Cats, street art, magical gates, bunkers and sculptures… Come with us to discover the Eternal City’s most mysterious places.
2 Dec 2020
When travellers return to Rome, they tend to just wander around, enchanted by its streets: the Colosseum’s majesty, a romantic sunset viewed from the Orange Garden, the many glories in the Vatican Museums, so full of history and secrets… But Rome also has its fair share of places unknown to most people, evocative and full of little secrets… Come with us to discover these magical places. It’s guaranteed to be a new and unusual experience!
Street Art in Ostiense - Via dei Magazzini Generali, 10.
South of central Rome, Ostiense has long been a nightlife hotspot. Formerly full of industrial sites, such as the former central fruit and veg market that today houses University of Roma Tre, in recent years Ostiense has become a magnet for street artists, with entire buildings in the neighborhood painted over. One of them is “Wall of Fame” by JB Rock, depicting famous writers, artists and musicians. A stroll round these parts is an excellent experience in the Eternal City. If you’re interested in urban art, check out our article Rome for The Artsy: Five Not-to-be-Missed Locations for Street Art Lovers to find Rome’s most evocative street art.
Sculptures at the Centrale Montemartini - Via Ostiense, 106.
The Ostiense district is also home to Centrale Montemartini, one of Rome’s strangest and most unusual museums. This intriguing place displays ancient sculptures against the backdrop of a long-decommissioned public power plant, which many years ago was Rome’s first. The alternation of Greek and Roman marble statues with modern machinery is an evocative way of uniting past and present in one space. The daring juxtaposition at the first ever exhibition here, Machines and Gods in October 1997, was so popular among the public and with cultural pundits that in 2001 the space became a permanent museum venue.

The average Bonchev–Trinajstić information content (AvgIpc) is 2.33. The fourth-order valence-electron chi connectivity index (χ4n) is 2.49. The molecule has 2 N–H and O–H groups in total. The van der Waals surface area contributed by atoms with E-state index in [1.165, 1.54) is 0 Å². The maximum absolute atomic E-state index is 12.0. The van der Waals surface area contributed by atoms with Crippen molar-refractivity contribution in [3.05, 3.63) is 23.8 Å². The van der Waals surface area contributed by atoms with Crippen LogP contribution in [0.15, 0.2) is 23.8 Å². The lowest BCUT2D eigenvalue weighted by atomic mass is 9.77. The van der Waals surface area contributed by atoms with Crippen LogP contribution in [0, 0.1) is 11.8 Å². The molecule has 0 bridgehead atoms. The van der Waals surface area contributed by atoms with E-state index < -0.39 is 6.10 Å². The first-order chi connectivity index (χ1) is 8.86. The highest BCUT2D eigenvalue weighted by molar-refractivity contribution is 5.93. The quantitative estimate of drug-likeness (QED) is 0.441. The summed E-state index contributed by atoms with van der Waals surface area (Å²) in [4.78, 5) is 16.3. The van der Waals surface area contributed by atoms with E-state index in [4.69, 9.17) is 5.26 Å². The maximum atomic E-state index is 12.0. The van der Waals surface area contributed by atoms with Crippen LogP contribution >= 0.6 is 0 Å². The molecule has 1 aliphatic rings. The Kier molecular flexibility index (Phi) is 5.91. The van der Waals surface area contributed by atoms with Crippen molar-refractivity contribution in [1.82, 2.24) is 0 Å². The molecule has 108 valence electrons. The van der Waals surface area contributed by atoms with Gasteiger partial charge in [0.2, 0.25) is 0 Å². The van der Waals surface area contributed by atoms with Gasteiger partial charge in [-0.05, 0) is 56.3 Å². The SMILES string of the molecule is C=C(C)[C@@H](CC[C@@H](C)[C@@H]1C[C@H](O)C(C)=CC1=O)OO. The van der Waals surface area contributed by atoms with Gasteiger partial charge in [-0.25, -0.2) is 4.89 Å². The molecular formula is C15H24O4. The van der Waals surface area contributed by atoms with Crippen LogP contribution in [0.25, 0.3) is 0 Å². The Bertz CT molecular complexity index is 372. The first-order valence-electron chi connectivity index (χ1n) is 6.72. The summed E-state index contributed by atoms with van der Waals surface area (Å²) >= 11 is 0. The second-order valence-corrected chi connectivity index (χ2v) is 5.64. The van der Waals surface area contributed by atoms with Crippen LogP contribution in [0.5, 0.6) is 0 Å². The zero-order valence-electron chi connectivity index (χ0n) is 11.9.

The Cats’ sanctuary at Largo Argentina - Largo di Torre Argentina.
One special place to visit in Rome is the city’s largest colony of wild cats, located in Largo Argentina, a square of historical ruins unearthed in 1927. You can spend a fun day admiring the archaeological site – it has remains of four temples dating back to 300-400 BC – in the company of over a hundred and fifty cats that have been living in the area since 1993. But how did all these cats get here? When in 1929 the ruins of the Sacred Area of Torre Argentina came to light, stray and abandoned kitties moved in, attracted by the protection offered by the below-street-level archaeological site. Since then, the square has attracted a procession of cat-lovers who look after the felines, bringing them food on a regular basis. The most famous of these gattare was great actress Anna Magnani, Muse of cinematic neorealism.
Bunker at Villa Torlonia - Via Nomentana, 70.
Concealed beneath the park at Villa Torlonia are three underground structures built between 1940 and 1943 to provide shelter for the Mussolini family from aerial bomb raids: two air-raid shelters and a bunker. Two of the shelters have been restored and furnished with original pieces from that period; the bunker has been restored to offer an “Air Raid Experience”. The bunker and shelters were restored and opened to the public for the first time in 2006, offering a chance to visit a place that tells of a tragic past from not so very long ago. If you’re interested, we recommend booking in advance.
The magic gate at Piazza Vittorio - Piazza Vittorio Emanuele II.
If you happen to be round this part of town, keep an eye out for a rather mysterious gate in the middle of Piazza Vittorio, protected by two statues of the Egyptian god Bes, a coded message that no one has yet managed to crack, deepening its mystery. The magic gate is known as the Alchemic Gate of Rome. It was part of a villa of which nothing remains. It is said that through this gate, Marquis Palombara was able to transform metals into gold. One of the most magical and mysterious places in Rome, the Porta Alchemica is the only surviving gate from the five Villa Palombara once had. In the twentieth century, the gate was shifted slightly from its original position and placed behind the imposing ruins of the nymphaeum.
Where to stay in Rome.
For your unusual Roman weekend of discovery, you deserve an extraordinary stay! Right in the historic centre of the Eternal City, UNAHOTELS Decò Roma boasts an incredible location. Exceptional customer service will pamper you, while the evocative architectural design and art deco interior design assure a truly Italian welcome. Make your evening even more elegant and special by having dinner at the hotel’s famous restaurant, a perfect place for a memorable moment.